Mortgage Servicing Fraud
occurs post loan origination when mortgage servicers use false statements and book-keeping entries, fabricated assignments, forged signatures and utter counterfeit intangible Notes to take a homeowner's property and equity.
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Hi All,
Have a crazy and long question. My county recorder's office docs state that we are on the deed of trust... and listed as borrower's along with our son. We did sign these papers..... however... we are not listed on the loan and the servicer has been telling us for 7 years we are not on the loan. How do I find out who actually signed the promissary note.  And I guess my next question is... if we weren't on the loan ( supposed to be only in son's name ) how did we get on deed of trust?  any help wouold be appreciated.
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Cindy
Texas gal,

To venture a guess, your son likely signed the note and deed of trust (called the mortgage in some states) and you and your husband signed only the deed of trust, which usually pledges all of your rights to the property if your son does not pay the note as agreed and foreclosure is completed.

The good thing for you is if he doesn't pay, then your credit is not affected. Keep in mind that the mortgage does obligate the signers to pay home insurance and taxes. I'm not a lawyer and I am not offering legal advice, but I think you might be held liable for those expenses, if he stopped paying them. 

In short, the deed of trust can be recorded in multiple parties' name, but the lender requires any party not obligated for the debt to agree in advance to give up rights to the property in the event of foreclosure.

You might be able to get a copy of the signed note and deed of trust from the closing agent.




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Thank you for your great response.... So here's my next question..... He is not paying... never has... we always have....and are now very behind on our payments. While we all realize this will probably go to foreclosure... The question comes to my mind... since we are on the deed... do we have a chance to keep the house.... And... let me add on a final note... after all of my researching.... there seems to be alot of fraud signs.... notaries, agents, etc

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Cindy
Texagal,
 
Have you been served? Although the obligation for the debt might be on your son, you and your husband will be sued and must be served as well. If you haven't been served, try to relax until you are served. Once you have been served, the complaint must be answered in the time allowed or else the plaintiff wins by default. Without question, it is best to get an attorney to handle that.

Some attorneys are quite reasonable with fees and will handle your case and allow monthly payments that are much lower than the house payment. Some will allow a free initial consultation. If you have financial means to pay legal fees, interview several attorneys and ask for references. If you do not feel comfortable with a particular attorney, run! Trust your instincts. You want someone who is easy to talk to and is respectful of you and sensitive to all you and your husband are going through. I believe honest lawyers will welcome your input -- and good clients will be engaged and helpful, but will respect their attorney's time.  

Will you get to keep your house? Sad to say, probably not. 

Few homeowners have gotten a free house. So, you need to really be honest with yourself about whether keeping the house is best for you. If the property is underwater, that is not likely to change soon. It might be better to negotiate your exit time and go peacefully.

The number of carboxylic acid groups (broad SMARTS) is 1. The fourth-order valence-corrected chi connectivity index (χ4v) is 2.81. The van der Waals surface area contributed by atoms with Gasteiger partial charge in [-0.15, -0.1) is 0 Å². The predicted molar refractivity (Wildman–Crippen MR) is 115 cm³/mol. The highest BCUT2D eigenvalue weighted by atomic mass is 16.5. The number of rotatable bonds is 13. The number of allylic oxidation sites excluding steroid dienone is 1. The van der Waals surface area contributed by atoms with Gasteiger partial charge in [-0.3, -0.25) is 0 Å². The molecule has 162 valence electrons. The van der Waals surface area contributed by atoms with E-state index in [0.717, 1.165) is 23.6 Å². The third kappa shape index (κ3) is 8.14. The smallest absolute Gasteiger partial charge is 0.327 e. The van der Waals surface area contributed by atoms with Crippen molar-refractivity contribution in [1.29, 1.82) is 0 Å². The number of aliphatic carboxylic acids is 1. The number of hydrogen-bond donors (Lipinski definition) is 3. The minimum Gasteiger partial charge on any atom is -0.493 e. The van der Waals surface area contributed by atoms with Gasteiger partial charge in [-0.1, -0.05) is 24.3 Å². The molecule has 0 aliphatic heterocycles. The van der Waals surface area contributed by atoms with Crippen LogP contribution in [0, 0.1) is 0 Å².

If you are served, read the complaint and other documents very carefully. Foreclosure mills are cramming through as many cases as possible, and they make mistakes. And some plain out lie. The stress of my situation made me want to just hand over the paperwork to an attorney and not think about it again until the trial. That would have been a grave mistake, as when I FORCED myself to read it, I found errors, false statements and intentional misrepresentation. I must say, I would not have known what to look for, had I not spent many hours reading posts on this site.

I've been researching online for more than a year, and I don't know of a site with more to offer than this one. Several here are very knowledgeable and willing to help. Search for posts by William Roper, Jr.  His time and effort on this site was a kind and gracious gift to homeowners who came looking for help. He did not spew pie-in-the-sky theories that would get a homeowner laughed out of court; rather he gave plenty of facts that could be a springboard for further research. You will also want to check out the Legal Library and other links on the home page here. Some come here by a link to the forum and don't even know of the excellent library that the owner of the site has posted.  

That said, keep in mind that being informed is good, but a defendant's job is not to teach the court about the fraud or securitization failings; rather, a defendant's primary job is to show that the plaintiff did not prove its case. Doing the latter might have little to do with the semantics of securitization and servicer fraud and more to do with civil procedure and rules of evidence.

So, there you have my opinion. For what it is worth. It is surely not worth considering as legal advice, just as the mere opinion of another homeowner in foreclosure who is very tired of the fight, but I guess too stubborn to give up. 

Feel free to ask any question. Without some of the former members now, it does get a bit quiet on this forum, so the answer isn't always quick. Usually, though, someone will try to help.

Godspeed, Texagal. I wish you well. 


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